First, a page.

I have taught in the Women and Gender Studies Program at Wilfrid Laurier University since 2013.
My research thus far has focused on colonialism and the history of Indigenous-settler relations in Canada, the ways Indian policy has targeted /impacted Indigenous women, and the political and economic interests served.
My first book is entitled An Act of Genocide: Colonialism and the Sterilization of Aboriginal Women (Fernwood Publishing, 2015). It considers the coerced sterilization of Indigenous women from the 1930s-70s as the practice arose out of the eugenics movement. Through archival research, I began formally documenting the coerced sterilization of Indigenous women, while seeking to ground the practice within the larger context of colonialism, the oppression of women and the denial of Indigenous sovereignty. I argue that coerced sterilization was one of many policies and practices employed to separate Aboriginal peoples from their lands and resources while reducing the numbers of those to whom the federal government has obligations.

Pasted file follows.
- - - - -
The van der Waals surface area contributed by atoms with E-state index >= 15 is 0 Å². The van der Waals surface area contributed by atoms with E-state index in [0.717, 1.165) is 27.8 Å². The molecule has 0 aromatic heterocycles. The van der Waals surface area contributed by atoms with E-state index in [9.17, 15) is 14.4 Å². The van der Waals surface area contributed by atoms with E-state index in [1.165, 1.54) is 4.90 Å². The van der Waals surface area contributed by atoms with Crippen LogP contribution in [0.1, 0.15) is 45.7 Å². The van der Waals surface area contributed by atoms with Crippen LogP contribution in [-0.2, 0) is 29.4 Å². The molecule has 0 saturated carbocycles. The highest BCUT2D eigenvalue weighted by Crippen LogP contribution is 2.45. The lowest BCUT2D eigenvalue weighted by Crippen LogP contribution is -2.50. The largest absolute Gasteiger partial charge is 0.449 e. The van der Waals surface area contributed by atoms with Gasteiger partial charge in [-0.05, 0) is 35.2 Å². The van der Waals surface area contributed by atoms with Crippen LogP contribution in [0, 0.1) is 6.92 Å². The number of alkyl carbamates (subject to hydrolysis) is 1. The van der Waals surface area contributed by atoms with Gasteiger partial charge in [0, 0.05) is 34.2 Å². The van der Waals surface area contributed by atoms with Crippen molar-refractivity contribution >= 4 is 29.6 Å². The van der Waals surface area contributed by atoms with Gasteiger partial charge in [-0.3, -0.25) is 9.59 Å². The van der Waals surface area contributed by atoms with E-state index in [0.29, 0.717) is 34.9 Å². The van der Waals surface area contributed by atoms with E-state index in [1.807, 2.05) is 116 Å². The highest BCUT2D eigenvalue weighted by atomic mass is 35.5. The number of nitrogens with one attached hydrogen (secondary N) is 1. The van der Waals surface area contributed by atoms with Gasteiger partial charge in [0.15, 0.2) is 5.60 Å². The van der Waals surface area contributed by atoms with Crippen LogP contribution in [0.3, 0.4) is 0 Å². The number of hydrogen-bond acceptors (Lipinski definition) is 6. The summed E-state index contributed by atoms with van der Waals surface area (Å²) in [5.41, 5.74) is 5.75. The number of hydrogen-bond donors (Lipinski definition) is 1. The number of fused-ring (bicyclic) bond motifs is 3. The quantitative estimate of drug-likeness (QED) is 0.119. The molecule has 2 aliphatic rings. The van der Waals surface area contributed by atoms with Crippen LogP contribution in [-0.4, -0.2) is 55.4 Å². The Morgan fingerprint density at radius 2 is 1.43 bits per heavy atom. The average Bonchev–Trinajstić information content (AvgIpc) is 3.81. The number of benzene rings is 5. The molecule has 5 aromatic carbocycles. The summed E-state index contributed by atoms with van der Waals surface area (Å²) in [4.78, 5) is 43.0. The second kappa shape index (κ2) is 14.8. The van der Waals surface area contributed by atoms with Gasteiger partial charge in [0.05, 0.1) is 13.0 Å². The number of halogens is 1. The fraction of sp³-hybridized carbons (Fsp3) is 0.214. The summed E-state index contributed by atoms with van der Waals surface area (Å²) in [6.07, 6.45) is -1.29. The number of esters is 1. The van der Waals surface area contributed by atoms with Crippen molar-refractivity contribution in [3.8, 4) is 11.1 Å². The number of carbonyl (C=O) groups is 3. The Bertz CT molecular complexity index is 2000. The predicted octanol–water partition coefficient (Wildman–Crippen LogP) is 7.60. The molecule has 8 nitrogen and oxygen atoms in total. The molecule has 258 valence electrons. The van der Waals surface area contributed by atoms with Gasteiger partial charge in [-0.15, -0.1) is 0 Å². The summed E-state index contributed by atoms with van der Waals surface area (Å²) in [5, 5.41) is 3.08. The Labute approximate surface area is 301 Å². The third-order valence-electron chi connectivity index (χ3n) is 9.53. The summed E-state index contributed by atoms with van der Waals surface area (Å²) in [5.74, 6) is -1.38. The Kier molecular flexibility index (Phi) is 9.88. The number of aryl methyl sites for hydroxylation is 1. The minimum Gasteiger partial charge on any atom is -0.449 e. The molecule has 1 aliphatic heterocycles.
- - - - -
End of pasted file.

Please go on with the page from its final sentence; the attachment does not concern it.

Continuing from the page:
I continue to pursue questions that remain around this practice. I am currently working on a SSHRC funded project entitled “Family Planning and Forced Sterilization of Indigenous Women in Saskatchewan (1970-2015): An Archival Case Study.” This project will generate, based on extensive historical records, a better understanding of the coerced sterilization of Indigenous women in the province of Saskatchewan since the 1970s. Central to this project is to examine how the formation of family planning policy and practice in Saskatchewan is linked to a larger historical, political, economic and social context, and how this shapes societal approaches to Indigenous reproduction. This project employs a historical materialist, critical feminist, and decolonial theoretical perspective centered on Indigenous specificities of experience.
I am also interested in critiquing western notions of feminism and the ways it has participated in/reinforced colonial relations, and what is means to "decolonize feminism."
I was previously involved in the Living Archives on Eugenics in Western Canada, a five year Community-University Research Alliances-funded project seeking to produce an accessible history of eugenics in Alberta.
For research opportunities, please contact me directly.
Languages spoken: English and French